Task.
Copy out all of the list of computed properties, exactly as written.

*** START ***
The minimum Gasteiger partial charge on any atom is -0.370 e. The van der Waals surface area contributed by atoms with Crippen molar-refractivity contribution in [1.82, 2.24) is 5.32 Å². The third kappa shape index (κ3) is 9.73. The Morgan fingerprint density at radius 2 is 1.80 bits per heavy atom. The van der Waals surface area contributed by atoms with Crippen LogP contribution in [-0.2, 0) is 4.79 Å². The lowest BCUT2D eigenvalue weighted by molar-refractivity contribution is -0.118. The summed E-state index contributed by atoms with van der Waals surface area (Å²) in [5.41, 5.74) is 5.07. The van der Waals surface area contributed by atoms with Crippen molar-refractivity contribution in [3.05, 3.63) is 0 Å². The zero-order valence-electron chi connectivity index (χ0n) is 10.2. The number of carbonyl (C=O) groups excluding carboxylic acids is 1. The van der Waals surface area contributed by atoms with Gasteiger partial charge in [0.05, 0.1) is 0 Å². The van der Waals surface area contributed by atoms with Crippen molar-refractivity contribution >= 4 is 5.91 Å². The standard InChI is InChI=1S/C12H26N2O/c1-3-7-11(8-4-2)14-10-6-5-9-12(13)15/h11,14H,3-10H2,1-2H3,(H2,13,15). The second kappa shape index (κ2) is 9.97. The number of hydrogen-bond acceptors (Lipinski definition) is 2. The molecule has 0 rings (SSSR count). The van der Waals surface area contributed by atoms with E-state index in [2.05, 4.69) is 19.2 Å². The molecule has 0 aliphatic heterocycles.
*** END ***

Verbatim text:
The minimum Gasteiger partial charge on any atom is -0.370 e. The van der Waals surface area contributed by atoms with Crippen molar-refractivity contribution in [1.82, 2.24) is 5.32 Å². The third kappa shape index (κ3) is 9.73. The Morgan fingerprint density at radius 2 is 1.80 bits per heavy atom. The van der Waals surface area contributed by atoms with Crippen LogP contribution in [-0.2, 0) is 4.79 Å². The lowest BCUT2D eigenvalue weighted by molar-refractivity contribution is -0.118. The summed E-state index contributed by atoms with van der Waals surface area (Å²) in [5.41, 5.74) is 5.07. The van der Waals surface area contributed by atoms with Crippen molar-refractivity contribution in [3.05, 3.63) is 0 Å². The zero-order valence-electron chi connectivity index (χ0n) is 10.2. The number of carbonyl (C=O) groups excluding carboxylic acids is 1. The van der Waals surface area contributed by atoms with Gasteiger partial charge in [0.05, 0.1) is 0 Å². The van der Waals surface area contributed by atoms with Crippen molar-refractivity contribution >= 4 is 5.91 Å². The standard InChI is InChI=1S/C12H26N2O/c1-3-7-11(8-4-2)14-10-6-5-9-12(13)15/h11,14H,3-10H2,1-2H3,(H2,13,15). The second kappa shape index (κ2) is 9.97. The number of hydrogen-bond acceptors (Lipinski definition) is 2. The molecule has 0 rings (SSSR count). The van der Waals surface area contributed by atoms with E-state index in [2.05, 4.69) is 19.2 Å². The molecule has 0 aliphatic heterocycles.